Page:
Waxing floors is one of the jobs that most people dread. Put it up there with washing windows. Do the job right, and nobody really notices. Do it wrong, and it's obvious. If you're tired of battling with wax and mops, take a break and look over these tips that will make your next floor waxing a success.
Any flooring that can be waxed will look shiny and clean when the job's done. If you've got hardwood floors, waxing should be a priority for more than just looks. Regular waxing will prolong the life of hardwoods, because it-
Remember that your hardwoods are easily scratched and damaged by dirt and moisture. Regular waxing puts a protective seal between the world and your floor, helping to preserve its natural beauty.
Steps for Waxing Floors
When it comes to wax, one thick coat won't do the same job as several thinner ones. That can make this a tedious job, but when you see a clear surface that shows off your flooring, rather than cloudy bubbles that look like spots, you'll be glad you took the extra time. Bubbles of wax are also more likely to crack or come loose over time, leaving the flooring beneath vulnerable to moisture and dirt.
Types of Floor Waxes
There are three basic kinds of floor waxes: water based, solvent based and polymer based. Water-based floor waxes are best to use on rubber-tiled, vinyl and asphalt floors.
A water based floor wax will provide a shiny, high-gloss finish without buffing. Damp mopping floors covered with water-based wax will not affect the polish, but using detergents will dull it over time.
Solvent-based waxes require buffing for a high-gloss shine, while polymer waxes are self-polishing and do not require buffing. Polymer waxes will, however, turn yellow over time and need to be stripped and reapplied. Stripping wax can be a very difficult process, so think carefully about whether you'd rather buff or strip.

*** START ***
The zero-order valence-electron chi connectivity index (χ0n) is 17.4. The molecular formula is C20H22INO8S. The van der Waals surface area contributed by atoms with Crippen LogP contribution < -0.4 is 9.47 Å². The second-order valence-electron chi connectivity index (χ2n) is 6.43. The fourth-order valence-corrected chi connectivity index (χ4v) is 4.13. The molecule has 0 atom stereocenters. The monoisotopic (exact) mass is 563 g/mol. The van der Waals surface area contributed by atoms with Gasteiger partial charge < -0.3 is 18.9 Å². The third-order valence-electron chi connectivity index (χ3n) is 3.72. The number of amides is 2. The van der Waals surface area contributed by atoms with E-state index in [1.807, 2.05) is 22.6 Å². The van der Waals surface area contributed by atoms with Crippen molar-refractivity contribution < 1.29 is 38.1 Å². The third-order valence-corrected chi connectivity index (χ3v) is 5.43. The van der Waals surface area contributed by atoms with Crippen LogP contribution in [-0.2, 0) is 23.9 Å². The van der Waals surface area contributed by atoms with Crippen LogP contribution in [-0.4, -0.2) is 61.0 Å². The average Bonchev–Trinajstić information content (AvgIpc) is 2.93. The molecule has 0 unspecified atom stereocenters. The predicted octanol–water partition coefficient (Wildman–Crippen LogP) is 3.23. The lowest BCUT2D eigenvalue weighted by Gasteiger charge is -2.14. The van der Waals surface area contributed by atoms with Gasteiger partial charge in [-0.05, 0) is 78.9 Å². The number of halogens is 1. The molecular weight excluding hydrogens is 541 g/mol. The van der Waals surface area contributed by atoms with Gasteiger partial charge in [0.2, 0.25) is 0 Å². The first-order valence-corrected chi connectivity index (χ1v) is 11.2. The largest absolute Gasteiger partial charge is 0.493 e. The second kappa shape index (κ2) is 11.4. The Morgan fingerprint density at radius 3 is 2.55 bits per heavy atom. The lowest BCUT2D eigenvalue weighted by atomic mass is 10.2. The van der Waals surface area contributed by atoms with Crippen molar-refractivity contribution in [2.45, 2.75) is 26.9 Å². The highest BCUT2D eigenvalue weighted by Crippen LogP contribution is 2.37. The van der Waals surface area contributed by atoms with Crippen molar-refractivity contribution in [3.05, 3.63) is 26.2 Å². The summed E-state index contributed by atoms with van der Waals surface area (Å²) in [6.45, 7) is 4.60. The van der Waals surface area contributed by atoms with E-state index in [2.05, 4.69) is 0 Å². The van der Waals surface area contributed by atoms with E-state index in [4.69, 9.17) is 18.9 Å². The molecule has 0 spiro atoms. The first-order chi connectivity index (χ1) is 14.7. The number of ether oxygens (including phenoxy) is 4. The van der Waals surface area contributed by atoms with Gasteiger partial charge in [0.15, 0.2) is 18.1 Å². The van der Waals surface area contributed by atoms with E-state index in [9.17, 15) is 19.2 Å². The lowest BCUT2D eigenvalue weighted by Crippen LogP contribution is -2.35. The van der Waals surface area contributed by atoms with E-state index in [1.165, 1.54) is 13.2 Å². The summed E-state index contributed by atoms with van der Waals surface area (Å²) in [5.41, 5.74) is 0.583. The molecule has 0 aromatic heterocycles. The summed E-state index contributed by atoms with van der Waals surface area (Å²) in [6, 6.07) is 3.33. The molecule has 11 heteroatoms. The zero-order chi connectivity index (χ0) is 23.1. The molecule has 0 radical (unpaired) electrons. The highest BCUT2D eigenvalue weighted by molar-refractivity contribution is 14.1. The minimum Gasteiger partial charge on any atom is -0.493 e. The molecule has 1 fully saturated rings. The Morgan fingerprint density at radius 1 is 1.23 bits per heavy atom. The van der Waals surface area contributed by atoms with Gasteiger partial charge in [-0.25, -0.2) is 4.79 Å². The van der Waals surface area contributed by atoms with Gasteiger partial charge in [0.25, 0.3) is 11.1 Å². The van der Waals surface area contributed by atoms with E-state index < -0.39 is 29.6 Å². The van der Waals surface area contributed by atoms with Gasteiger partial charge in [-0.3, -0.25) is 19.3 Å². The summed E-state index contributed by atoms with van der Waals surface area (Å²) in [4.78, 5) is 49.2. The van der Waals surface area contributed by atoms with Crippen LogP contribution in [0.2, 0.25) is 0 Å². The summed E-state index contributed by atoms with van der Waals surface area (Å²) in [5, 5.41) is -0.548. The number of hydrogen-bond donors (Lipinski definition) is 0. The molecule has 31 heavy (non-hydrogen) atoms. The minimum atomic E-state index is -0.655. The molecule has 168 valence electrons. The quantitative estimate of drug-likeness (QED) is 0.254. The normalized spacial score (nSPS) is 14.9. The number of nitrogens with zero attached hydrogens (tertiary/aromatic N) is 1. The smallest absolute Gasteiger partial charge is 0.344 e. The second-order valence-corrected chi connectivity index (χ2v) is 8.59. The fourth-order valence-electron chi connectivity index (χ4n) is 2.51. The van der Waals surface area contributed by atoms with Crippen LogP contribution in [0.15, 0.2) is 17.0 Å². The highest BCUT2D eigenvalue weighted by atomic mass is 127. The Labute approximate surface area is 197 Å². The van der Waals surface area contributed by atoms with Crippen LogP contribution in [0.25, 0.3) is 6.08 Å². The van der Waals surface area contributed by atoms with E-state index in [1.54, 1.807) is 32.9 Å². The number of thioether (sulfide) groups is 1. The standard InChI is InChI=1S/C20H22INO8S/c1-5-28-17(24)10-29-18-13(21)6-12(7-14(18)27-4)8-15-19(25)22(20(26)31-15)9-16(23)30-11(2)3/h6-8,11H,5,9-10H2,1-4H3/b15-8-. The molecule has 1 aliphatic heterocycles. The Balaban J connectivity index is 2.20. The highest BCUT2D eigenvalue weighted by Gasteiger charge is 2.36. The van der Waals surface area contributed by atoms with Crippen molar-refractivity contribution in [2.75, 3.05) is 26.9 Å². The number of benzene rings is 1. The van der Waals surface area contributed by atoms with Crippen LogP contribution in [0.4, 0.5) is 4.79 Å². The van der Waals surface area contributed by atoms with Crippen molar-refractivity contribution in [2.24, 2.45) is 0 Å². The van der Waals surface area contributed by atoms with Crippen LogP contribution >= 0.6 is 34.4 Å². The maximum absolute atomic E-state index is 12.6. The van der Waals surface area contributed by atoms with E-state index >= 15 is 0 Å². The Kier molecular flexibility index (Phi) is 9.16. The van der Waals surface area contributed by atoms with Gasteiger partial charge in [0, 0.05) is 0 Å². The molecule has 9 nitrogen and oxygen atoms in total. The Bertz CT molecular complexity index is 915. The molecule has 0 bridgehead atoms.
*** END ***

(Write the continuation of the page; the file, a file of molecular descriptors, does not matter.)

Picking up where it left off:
With concerns about the chemicals used in household products growing, companies are developing greener floor waxes. Older floor wax formulas include chemicals such as formaldehyde that are quite toxic. Newer formulas replace these toxic solvents with organic materials. You'll pay a little more for an all-natural floor wax, but if the air quality in your home is a concern, it's probably worth the extra money.
Removing Wax Buildup
Even if you do a perfect job waxing every time, you'll eventually need to deal with wax buildup on your floors. You'll notice a yellow tinge to the floor or a grimy, cloudy quality to the surface. This is when it's time to strip.
What You'll Need
If you use a scrubber and a wet/dry vacuum, you will not need a squeegee.
Start in the corner furthest from the door. Prepare your stripper according to directions, then use a mop to spread the stripper into a small area, roughly two feet by four feet. If you are using a scrubbing machine, you can go bigger. Use just enough fluid to cover the area; too much and the stripper will soak into the floor, which can cause hardwoods to stain or warp. Allow the stripper to stand for the time recommended by the manufacturer.
Remove the wax with the scrubbing machine or with your scrubbing pads. Push the wax and excess stripper into your dustpan using the squeegee or vacuum it up with a wet/dry vac.
Alternate soaking and scrubbing sections until you reach the exit. You may have to repeat the process in areas where you have thick wax buildup, typically in corners and around the edges of the floor. Don't forget to rinse if your product requires it.
Tips for Washing, Stripping and Waxing Floors
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